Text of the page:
It is a mystery, but we have to wake up to the gross inaccuracy of the term "Eve Teasing". It is indeed shamefully ironical, that sexual harassment on the streets of India is given a Western nomenclature — "Eve". It trivialises the aggressor as a Romeo, suggesting that his acts of sexual harassment are a part of the culture of romance while making "Eve" out to be a seductress. Strangely but true, this term is peculiarly "Indian" in origin, making light of the seriousness of the issue and not recognising it as a violation of the right to equality, liberty and life itself. The deceptive stage name legitimises male aggression.

Notions of masculinity

"If a woman shows a lot of skin, she is branded a woman of questionable character and is the target of cat calls and whistles — that's how we've grown up," said Rahul, 45, an entrepreneur. Men are themselves victims in their role as the oppressors. Behind the masks of "masculinity" imposed on them by the society, men have accumulated layers of suppressed emotions, desires, needs, pain and hurt. The perverted notions of masculinity fired by the sexually repressive patriarchal society are the base on which such pressures pile up. Fuelling this is evidently the role of women as the suffering weaker sex, voiceless and defenceless.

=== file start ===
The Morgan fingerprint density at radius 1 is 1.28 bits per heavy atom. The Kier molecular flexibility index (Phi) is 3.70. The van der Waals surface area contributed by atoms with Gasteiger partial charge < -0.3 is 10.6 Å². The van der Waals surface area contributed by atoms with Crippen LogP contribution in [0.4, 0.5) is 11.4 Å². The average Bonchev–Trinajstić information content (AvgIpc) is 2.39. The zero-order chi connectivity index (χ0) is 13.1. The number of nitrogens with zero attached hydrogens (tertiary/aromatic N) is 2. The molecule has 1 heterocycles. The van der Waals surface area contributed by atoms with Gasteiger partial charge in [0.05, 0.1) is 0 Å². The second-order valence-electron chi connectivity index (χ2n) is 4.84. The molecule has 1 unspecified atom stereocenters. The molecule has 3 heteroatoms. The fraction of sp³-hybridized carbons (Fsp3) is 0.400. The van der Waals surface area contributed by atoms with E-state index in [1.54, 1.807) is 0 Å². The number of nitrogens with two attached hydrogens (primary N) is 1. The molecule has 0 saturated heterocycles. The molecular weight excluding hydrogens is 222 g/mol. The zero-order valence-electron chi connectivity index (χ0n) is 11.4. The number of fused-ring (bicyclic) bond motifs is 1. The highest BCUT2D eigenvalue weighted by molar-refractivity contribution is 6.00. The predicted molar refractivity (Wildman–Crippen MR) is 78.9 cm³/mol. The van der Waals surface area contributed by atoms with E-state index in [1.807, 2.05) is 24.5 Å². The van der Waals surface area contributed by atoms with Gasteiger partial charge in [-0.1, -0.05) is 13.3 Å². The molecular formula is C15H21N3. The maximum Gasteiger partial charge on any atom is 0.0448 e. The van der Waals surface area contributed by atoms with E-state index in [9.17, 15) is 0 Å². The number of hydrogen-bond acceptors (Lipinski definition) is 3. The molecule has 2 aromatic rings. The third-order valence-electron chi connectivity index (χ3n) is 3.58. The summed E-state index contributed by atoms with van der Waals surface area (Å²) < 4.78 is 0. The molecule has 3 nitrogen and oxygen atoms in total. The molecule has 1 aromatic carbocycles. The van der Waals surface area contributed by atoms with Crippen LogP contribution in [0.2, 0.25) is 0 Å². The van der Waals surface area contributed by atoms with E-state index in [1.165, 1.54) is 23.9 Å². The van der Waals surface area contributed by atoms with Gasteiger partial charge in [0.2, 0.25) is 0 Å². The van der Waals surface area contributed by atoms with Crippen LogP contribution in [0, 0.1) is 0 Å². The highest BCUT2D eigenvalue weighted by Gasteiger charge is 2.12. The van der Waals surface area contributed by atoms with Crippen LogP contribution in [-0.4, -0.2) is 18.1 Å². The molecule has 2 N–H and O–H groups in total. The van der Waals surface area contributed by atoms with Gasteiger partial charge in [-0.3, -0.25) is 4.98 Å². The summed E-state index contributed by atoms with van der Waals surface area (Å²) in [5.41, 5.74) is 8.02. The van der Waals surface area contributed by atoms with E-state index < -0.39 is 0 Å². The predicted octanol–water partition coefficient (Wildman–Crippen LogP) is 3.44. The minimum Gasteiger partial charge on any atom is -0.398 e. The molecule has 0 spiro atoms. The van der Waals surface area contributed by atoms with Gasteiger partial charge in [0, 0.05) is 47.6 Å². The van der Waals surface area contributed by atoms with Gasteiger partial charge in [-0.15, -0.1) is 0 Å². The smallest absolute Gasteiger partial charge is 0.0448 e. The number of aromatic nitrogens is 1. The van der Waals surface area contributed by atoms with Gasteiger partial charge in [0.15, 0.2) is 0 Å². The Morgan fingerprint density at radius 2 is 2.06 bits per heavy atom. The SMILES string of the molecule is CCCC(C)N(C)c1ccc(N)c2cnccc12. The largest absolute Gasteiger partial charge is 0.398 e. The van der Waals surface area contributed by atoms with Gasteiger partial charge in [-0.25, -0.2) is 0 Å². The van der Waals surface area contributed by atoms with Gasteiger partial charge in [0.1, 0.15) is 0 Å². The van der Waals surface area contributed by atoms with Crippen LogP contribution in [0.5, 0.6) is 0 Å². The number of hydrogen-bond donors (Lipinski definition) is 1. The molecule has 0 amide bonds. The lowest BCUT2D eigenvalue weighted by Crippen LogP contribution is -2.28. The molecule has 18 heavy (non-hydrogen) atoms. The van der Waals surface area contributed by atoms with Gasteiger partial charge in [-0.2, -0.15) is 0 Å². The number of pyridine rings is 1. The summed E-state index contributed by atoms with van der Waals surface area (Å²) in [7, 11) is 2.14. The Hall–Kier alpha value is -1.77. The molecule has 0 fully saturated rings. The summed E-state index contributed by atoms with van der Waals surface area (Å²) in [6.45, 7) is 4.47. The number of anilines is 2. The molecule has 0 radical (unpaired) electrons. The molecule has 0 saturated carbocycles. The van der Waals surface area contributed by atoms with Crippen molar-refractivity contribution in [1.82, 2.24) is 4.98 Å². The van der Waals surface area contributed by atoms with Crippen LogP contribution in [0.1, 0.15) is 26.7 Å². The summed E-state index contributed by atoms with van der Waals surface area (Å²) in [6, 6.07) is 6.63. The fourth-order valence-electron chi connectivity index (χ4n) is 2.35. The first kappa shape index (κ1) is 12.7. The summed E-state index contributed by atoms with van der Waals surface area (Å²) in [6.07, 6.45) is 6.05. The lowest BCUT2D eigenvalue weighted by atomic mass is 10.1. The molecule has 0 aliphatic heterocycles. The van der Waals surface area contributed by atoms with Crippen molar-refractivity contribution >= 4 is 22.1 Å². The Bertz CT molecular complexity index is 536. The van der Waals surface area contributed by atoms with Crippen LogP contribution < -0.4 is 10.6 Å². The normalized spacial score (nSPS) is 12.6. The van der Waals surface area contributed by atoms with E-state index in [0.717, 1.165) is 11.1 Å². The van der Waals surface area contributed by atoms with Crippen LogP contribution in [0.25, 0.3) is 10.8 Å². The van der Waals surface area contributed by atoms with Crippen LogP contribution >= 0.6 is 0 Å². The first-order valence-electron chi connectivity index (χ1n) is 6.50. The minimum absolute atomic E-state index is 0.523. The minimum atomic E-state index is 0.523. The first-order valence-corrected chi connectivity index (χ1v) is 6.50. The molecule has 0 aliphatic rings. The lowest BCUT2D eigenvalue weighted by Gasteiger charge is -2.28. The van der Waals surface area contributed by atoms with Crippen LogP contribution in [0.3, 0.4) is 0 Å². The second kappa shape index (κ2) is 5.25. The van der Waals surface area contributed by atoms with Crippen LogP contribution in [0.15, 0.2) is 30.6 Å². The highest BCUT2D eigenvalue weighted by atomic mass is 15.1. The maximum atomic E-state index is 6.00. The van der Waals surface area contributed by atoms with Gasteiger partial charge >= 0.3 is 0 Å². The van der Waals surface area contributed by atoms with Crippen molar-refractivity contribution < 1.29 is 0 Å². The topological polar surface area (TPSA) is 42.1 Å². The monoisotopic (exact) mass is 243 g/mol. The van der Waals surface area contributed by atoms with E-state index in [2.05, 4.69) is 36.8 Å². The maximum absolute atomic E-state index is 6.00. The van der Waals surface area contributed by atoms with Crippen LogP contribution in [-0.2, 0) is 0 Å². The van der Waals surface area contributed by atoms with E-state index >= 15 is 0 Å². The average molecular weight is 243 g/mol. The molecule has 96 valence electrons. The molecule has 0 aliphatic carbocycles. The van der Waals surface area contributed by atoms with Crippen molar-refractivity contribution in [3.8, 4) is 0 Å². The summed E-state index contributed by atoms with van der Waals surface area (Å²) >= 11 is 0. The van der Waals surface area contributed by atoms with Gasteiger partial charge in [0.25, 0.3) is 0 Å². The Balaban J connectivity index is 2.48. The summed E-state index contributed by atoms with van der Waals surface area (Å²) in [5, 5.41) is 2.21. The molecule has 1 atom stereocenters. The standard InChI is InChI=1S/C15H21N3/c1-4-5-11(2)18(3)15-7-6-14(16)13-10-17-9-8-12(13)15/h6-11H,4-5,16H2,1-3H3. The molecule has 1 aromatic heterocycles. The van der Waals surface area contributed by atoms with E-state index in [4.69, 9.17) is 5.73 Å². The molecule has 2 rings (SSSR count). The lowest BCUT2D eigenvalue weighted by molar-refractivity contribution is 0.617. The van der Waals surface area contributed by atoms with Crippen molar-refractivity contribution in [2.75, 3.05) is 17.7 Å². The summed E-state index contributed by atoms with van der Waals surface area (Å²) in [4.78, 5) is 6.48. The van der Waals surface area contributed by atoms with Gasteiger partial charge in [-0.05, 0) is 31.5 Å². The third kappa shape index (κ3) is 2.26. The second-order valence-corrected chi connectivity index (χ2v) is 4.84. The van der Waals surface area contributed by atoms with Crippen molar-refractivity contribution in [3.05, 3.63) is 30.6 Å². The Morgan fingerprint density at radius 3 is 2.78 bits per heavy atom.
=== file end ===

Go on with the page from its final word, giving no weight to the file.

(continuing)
An Indian in London, Ritu, said, "I've travelled all over the world but nobody harasses the way men do in India. I never look forward to visiting my own country."